Saturday, February 16, 2008


You know a series I come back to again and again are the Color Classics. With the two volumes of the Silly Symphonies cartoons now available  I was finally able to compare the two series and you know what I discovered - the Color Classics were, overall, a better series! Fun characters, catchy songs and those beautiful set-backs not too mention the residual weirdness of the early Betty Boop and Popeyes keep a lot of the Color Classics fresh over and over again. A lot has been written about the superiority of the Symphonies to the Classics but you tell me which do you think would lift your spirits? 

'The Flying Mouse" (Disney, 1934)

"An Elephant Never Forgets" (Fleischer, 1934)
Just look at that beautiful Disney backround and acting! I'm genuinely depressed!  All Fleischer has is a  cool 3D jungle setback and a fun character - that may be a cartoon but it certainly isn't animation! I know. I read 'Of Mice and Magic'!
The funny thing is that even when the Fleischer artists thought they were doing Disney they couldn't help the wonderfully creepy design that made the Betty Boop cartoons so interesting. It's as though the ancillary animal characters from that series broke off and formed their own series. Honestly, would you really want to cuddle with this?

'Time For Love' (Fleischer, 1935)
And then there was the good ol' New York filthy mindedness. It didn't show up often in the Color Classics but when it did is was pretty obvious. For example: what's this 'banana' doing? 

'Tears of an Onion' (Fleischer, 1938)

Trust me, when it animates you get the gist. I wonder though what the potato (wearing glasses) is doing in there with him? There were other connections to Betty Boop too. The Miser from 'Little Dutch Mill' had more than a passing resemblance to The Old Man of the Mountain.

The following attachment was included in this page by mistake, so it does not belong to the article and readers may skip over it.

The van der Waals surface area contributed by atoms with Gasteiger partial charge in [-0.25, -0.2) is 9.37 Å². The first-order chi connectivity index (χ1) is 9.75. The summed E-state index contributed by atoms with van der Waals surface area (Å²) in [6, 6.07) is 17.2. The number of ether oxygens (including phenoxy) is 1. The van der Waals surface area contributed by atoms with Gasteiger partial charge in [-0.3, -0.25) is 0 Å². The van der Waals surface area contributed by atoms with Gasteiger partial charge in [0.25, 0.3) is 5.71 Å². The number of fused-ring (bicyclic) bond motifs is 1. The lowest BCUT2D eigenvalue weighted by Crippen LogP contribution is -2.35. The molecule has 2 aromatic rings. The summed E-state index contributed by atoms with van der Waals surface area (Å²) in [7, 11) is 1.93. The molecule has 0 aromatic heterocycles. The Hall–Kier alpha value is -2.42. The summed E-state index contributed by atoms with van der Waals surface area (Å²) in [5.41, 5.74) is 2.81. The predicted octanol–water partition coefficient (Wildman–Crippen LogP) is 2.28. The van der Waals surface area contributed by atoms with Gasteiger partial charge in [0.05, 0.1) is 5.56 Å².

'Little Dutch Mill' (Fleischer, 1934)

'Old Man of the Mountain' (Fleischer, 1933)
And in 'Play Safe' we return to the Mystery Cave of 'Minnie the Moocher', 'Snow White' and 'Old Man of the Mountain'

'Play Safe' (Fleischer, 1936)

 'Minnie the Moocher' (Fleischer, 1932)
To me, it's the bizarre elements that keep me returning. It's hard to imagine a cartoon like 'Tears of an Onion' or 'Fresh Vegetable Mystery' being produced at Disney. You can imagine the story outline: "In search of kidnapped baby carrots, psychotic potato cops torture fruit'! 

'Fresh Vegetable Mystery' (Fleischer, 1939)

And then there were the catchy tunes: Play Safe, All's Fair at the Fair, An Elephant Never Forgets, Hold It - the list goes on. Frankly I find it difficult to remember any specific songs from the Silly Symphonies. A lot of it seems shoe-horned to the action: forgettable, clunky and kind of stiff. The Fleischers had good songs to begin with and the cartoons are built around them. Sammy Timberg was matchless. 

 If the Silly Symphonies were intended as a chain of experiments in preparation for the feature 'Snow White', then were they even supposed to stand on their own as short subjects? Is watching how Walt got 'better and better' entertainment? There were a few wonderful Symphonies but most have me squirming in my seat after a minute of viewing! Mind you, not every Color Classic was good. Some lay on the sugar pretty thick. However, for me, the charge of insincerity so often leveled against the Color Classics rings just as true (if not more so) for the Disney cartoons. Fleischer always had an extra treat: in layout, 3D setback, color styling  or funky character design.  At Disney these things, I think like the music, became intended as only functional and subordinate to the story rather than individual elements each attempting to entertain the eye.  So if I want trite for my treat, I'd rather watch this:

'Somewhere in Dreamland' (Fleischer, 1936)

than this:

'Elmer Elephant' (Disney, 1936)


Thad said...

Great post, man!
Though quite frankly, I'd rather do laundry than watch just about ANY Silly Symphony OR Color Classic.

J.V. said...

Thanks Thad!